At NR, Kevin D. Williamson provides advice to Norm
Macdonald: saying certain things can make you
Having lost a decent gig at the Atlantic due to mob outrage,
Kevin has wisdom born of experience in
Macdonald, a comedian, is being run through the gantlet this week after saying something stupid and ugly. He was disinvited from an appearance on The Tonight Show after making sympathetic comments about celebrities accused of sexual misdeeds (Louis CK) and political thoughtcrime (Roseanne Barr), and then, in the course of apologizing, said that one would have to have Down syndrome to doubt the stories of sexual-harassment or assault victims.
You can imagine what happened next: A lot of the same nice people who have quietly cheered the eugenic elimination of two-thirds of the Americans with Down syndrome pretended to be very, very offended on behalf of the third who weren’t put to death by their mothers. If Macdonald had been in Denmark, where 98 percent of those with Down syndrome are put to death, his remarks probably would not have occasioned much of a ripple. People with Down syndrome don’t deserve the insult, and Macdonald is right to apologize for it, but people with Down syndrome, like almost everybody else walking the Earth, have bigger problems than Norm Macdonald.
Kevin's further advice: When you say something stupid, apologize. Then shut up.
I've become, God help me, a podcast listener. Even if you aren't,
may I recommend episode 60 of Jonah Goldberg's The Remnant:
cats and screaming chyrons. His guest is Senator Ben Sasse
"(R-Corn)", who's much too funny and smart to be a Senator. He makes
me want to move back to Nebraska so I could vote for him.
Among other pearls of wisdom. the Senator recommends this video from Reason TV, What Should Have Happened at the Brett Kavanaugh Hearings. Which I missed linking to last week, but better late than never:
At the New York Times, Kara Swisher writes on
Real Google Censorship Scandal.
This might be bad form, but I can't help but comment on the pic accompanying Ms. Swisher's article:
"Does holding my glasses this way make me look smart?" It would not be out of place on a parody site illustrating a fake article by a self-important too-serious fake author.
But anyway: she dismisses Google's anti-conservative bias as a "canard". Which she finds easy enough to do, because her only source is self-debunking Breitbart News.
So, what's the "real censorship scandal"?I’m talking about the fact that Google is considering re-entering the Chinese market after leaving it with a lot of righteous indignation less than a decade ago. Reports say it might once again offer a range of services, including a censored version of its flagship search engine.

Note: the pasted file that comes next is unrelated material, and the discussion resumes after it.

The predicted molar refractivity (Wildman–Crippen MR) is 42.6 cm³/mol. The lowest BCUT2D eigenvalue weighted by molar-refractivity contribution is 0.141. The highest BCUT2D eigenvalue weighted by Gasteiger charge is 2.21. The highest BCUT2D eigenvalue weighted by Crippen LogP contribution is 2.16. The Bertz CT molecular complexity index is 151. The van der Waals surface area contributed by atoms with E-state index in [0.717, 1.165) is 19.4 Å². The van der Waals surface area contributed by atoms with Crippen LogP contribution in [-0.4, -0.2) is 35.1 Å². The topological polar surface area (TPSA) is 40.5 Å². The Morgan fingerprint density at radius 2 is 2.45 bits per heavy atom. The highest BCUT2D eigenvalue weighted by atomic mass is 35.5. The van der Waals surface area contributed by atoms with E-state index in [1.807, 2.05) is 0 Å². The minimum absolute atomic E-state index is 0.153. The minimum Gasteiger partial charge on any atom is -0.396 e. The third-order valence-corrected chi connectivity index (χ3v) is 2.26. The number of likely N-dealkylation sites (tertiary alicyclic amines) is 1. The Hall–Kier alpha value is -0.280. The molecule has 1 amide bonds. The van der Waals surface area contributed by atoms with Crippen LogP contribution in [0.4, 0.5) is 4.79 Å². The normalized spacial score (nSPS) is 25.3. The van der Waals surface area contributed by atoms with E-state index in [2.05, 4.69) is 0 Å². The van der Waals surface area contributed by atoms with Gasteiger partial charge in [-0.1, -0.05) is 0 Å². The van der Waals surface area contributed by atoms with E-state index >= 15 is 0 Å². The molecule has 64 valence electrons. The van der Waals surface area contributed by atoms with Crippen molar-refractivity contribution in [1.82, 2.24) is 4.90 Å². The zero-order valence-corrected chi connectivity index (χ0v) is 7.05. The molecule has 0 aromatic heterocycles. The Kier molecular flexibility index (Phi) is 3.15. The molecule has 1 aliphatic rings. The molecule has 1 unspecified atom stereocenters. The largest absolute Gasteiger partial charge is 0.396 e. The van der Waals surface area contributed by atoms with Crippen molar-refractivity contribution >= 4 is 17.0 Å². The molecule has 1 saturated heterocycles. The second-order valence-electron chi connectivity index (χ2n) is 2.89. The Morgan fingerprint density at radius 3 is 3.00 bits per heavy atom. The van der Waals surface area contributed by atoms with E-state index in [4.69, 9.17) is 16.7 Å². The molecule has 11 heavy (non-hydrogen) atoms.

A Google spokeswoman told me that the controversial effort — code-named Dragonfly — is “exploratory,” and that Google is “not close to launching a search product in China.” What’s most interesting is that much of the outrage about the possibility seems to be coming from Google employees who have registered strong objections, rather than from outside.
Ms. Swisher would like Sergey Brin, who's previously spoken out against state efforts to quash the free flow of information on the Internet, to opine about this. And he should. What's Google gonna do, make a Damore move and fire him?
But, really, Kara: you can be concerned about both Google's lefty bias and its kowtowing to Communist dictators. You look smart, I'm sure you can manage it.
Among the many commenters on the topic, I liked Ed Morrisey at
Deeply Unsatisfying “Hey, Our Bad” On Haley Hit Piece.
Some retractions don’t quite cover the offense, even reasonably complete retreats. Such is the case for the nasty hit piece on UN ambassador Nikki Haley from the New York Times, deconstructed by Allahpundit this morning. He also noted the retraction, but it’s worth revisiting, especially in the sequence of events in which it developed.
Ed notes that while the original article implicitly bashed Nikki Haley, the "corrected" article, failed to mention the name of the UN Ambassador actually in place when the lavish decorating decisions were made: Samantha Power.
Also worth reading, at Power Line: Why We Hate the Media, Chapter 12,186.
At American Consequences, P. J. O'Rourke writes on his recent bout with the Big C:
A pain in
I looked death in the face. All right, I didn’t. I glimpsed him from behind.
Ten years ago, I was diagnosed with cancer – of a highly treatable kind. I was told I had a 95% chance of survival. Which means that, as a drinking, smoking, saturated-fat-hound, exercise-free 60-year-old male – my chance of survival was actually improved by cancer.
Also, while cancer isn’t usually ridiculous, I had, of all things, a malignant hemorrhoid. What color bracelet do you wear for that? And where do you wear it? And what’s the fund-raising slogan? Maybe that slogan could be sewn in needlepoint on my embarrassing doughnut rear-end pillow.
For those of us becoming increasingly aware of mortality, P. J.'s article is full of insight, sharp observation, and (of course) humor.